(9) Whether the finding of the Tribunal that, out of the entire claim of the assessee amounting to Rs. 62,77,833 in respect of expenditure on repairs to machinery, the sum of Rs. 52,77,833 represents the expenditure on repairs to machinery during this year and the balance of Rs. 10 lakhs is to be considered as part of the opening stock of the next year is based on any relevant material or is vitiated, being based on mere surmises, conjectures and presumptions ?”
2. With regard to questions Nos. 1 to 4, it is clear that the same are concluded by the judgment of the Supreme Court in J. K. Synthetics Ltd. vs. CIT (1981) 24 CTR (SC) 357:(1981) 130 ITR 23 (SC). In view of the same, the answer to these questions becomes self-evident. Questions similar to questions Nos. 7 to 9 were sought to be raised in IT Case No. 139 of 1987 (J. K. Synthetics Ltd. (No. 1) case (1989) 79 CTR (Del) 197:(1990) 182 ITR 125). By a judgment in the said income-tax case delivered on July 17, 1989, we have declined to refer similar questions.
With regard to question No. 6, it may be noted that the Tribunal has found as a fact that the air-conditioning machinery forms an integral part of the nylon-6 plant. This being so, the decision of the Supreme Court in the aforesaid case of (supra) (J. K. Synthetics Ltd.) becomes applicable and, therefore, the answer to this question also would also be self-evident. That leaves question No. 5. The Tribunal, while dealing with this question, has held that it is a question of law but have declined to Refer the same because it purported to rely upon for its decision, on what it calls a circular, stated to have been issued by the CBDT. The Tribunal held that this circular is binding on all the authorities and the Department, therefore, cannot agitate this question.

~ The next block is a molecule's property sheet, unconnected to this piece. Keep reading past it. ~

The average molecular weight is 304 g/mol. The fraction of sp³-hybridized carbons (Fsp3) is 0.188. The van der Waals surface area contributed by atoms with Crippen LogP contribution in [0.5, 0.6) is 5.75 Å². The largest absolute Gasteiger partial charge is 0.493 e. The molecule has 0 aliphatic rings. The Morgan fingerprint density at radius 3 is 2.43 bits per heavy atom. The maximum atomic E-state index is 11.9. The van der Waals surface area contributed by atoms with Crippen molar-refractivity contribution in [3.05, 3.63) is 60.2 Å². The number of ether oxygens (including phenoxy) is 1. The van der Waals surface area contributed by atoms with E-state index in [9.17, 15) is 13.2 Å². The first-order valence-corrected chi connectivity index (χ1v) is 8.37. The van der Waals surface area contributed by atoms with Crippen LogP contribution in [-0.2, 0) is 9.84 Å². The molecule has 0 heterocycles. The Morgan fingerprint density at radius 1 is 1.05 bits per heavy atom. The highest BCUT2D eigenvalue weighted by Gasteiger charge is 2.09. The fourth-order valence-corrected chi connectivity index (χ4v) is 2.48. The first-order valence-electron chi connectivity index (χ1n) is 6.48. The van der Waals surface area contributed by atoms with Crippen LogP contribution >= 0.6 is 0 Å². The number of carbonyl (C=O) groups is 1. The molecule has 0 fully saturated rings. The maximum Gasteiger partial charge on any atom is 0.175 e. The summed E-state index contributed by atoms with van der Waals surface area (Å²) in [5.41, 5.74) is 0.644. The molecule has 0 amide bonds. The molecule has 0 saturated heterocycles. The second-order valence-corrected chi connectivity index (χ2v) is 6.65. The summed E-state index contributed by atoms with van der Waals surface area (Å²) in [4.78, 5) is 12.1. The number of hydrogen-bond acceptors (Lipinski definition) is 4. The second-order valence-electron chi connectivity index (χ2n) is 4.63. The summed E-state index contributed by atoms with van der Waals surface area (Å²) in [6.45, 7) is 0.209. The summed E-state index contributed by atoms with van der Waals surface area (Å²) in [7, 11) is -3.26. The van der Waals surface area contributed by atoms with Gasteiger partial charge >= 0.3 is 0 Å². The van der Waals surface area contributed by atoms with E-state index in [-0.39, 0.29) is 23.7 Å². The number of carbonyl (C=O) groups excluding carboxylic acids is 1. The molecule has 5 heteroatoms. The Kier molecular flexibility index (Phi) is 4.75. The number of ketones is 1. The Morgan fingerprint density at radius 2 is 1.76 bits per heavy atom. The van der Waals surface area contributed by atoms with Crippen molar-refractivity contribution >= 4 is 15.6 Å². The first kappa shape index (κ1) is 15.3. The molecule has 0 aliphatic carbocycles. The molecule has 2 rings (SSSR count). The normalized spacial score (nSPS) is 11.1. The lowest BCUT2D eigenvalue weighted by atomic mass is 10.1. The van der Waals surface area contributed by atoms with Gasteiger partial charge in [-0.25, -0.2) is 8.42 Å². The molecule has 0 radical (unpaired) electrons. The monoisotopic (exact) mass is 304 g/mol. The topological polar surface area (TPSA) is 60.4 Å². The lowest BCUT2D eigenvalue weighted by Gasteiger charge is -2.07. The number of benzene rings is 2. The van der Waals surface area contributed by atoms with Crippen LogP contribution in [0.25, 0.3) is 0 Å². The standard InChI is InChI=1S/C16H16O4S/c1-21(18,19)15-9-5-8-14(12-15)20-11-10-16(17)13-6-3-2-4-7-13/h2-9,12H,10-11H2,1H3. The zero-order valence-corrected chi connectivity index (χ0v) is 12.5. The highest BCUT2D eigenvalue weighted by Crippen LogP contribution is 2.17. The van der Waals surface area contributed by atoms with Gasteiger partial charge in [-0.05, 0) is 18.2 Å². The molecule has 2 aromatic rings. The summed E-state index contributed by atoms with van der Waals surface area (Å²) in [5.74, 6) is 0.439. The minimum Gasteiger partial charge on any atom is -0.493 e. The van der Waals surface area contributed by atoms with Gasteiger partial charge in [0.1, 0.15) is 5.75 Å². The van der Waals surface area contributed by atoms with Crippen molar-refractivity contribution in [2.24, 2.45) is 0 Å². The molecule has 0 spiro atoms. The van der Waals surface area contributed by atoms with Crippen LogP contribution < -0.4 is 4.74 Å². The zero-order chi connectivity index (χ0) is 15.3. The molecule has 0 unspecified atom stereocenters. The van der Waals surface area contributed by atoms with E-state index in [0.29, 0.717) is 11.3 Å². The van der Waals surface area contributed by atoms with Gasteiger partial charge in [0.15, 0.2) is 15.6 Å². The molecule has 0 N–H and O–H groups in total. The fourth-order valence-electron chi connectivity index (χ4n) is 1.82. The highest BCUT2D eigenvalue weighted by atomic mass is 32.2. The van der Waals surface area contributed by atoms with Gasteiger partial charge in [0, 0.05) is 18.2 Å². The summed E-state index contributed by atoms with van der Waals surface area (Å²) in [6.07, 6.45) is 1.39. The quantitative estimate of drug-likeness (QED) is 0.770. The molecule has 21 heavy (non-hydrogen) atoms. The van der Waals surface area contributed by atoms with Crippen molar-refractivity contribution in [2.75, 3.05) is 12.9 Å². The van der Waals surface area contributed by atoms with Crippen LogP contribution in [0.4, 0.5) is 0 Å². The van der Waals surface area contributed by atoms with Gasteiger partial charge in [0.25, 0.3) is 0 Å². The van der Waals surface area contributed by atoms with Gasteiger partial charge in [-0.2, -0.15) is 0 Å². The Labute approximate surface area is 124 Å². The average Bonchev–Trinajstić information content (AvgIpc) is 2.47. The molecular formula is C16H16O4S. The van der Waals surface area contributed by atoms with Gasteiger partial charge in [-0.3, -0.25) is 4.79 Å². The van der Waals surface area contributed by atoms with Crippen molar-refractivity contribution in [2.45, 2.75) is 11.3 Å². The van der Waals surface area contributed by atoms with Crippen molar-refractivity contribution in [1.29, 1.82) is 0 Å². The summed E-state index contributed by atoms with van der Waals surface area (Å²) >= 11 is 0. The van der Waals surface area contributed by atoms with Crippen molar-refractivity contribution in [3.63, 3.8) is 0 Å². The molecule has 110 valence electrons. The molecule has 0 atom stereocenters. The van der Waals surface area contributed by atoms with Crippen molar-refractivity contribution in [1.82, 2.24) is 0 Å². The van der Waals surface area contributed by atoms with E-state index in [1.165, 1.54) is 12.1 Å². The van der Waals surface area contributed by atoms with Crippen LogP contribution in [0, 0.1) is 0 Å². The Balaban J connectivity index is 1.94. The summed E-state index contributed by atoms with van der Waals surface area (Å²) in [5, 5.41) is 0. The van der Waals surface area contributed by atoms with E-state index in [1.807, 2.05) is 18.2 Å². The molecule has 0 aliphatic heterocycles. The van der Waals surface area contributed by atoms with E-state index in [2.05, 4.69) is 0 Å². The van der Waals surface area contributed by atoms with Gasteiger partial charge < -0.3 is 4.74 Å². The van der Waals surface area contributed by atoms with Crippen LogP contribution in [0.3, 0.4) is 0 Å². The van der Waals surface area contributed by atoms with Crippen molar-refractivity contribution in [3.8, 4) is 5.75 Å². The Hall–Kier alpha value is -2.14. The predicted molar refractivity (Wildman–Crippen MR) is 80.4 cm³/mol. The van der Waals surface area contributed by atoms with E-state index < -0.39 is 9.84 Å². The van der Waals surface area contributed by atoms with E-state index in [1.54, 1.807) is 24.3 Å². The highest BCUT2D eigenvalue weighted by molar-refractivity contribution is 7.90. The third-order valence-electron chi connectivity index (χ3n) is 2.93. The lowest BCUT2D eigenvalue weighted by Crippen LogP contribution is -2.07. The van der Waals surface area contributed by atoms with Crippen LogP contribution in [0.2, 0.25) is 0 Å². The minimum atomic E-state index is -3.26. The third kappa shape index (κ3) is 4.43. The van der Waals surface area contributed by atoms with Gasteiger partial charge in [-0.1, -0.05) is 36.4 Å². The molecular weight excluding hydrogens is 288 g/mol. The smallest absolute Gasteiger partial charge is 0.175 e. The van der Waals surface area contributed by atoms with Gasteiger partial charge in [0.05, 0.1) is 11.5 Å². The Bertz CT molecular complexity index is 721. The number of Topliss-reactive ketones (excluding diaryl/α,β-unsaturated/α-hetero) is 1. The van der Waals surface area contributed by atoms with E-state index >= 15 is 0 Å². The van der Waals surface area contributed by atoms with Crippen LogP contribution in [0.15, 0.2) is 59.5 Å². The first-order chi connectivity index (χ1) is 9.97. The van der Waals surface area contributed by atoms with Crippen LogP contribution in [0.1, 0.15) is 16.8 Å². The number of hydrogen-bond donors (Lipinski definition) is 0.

5. We find that the so-called circular appears to be a letter which has been written by the Board and which letter has been quoted in a decision of the Tribunal. Secondly, what is the interpretation of the rule dealing with the question of extra shift allowance on account of double shift or triple shift has to be interpreted. More so, when, in the present case, we are concerned with the question that when new machinery has been installed, is the extra allowance allowable even if the machinery has been installed on the last day of the accounting year and has worked only for one day ? These are questions which are pure questions of law and we, therefore, direct the Tribunal to state the case and refer the following question of law to this Court:
“Whether, on the facts and in the circumstances of the case, the Tribunal was justified in holding that the assessee was entitled to extra shift allowance on the entire plant and machinery including that installed during the relevant previous year irrespective of the fact as to for how many days the concern has worked double shift or triple shift during the previous year ?”
6. No other question of law is referred. The petition is disposed of. Parties to bear their own costs.
[Citation :182 ITR 409]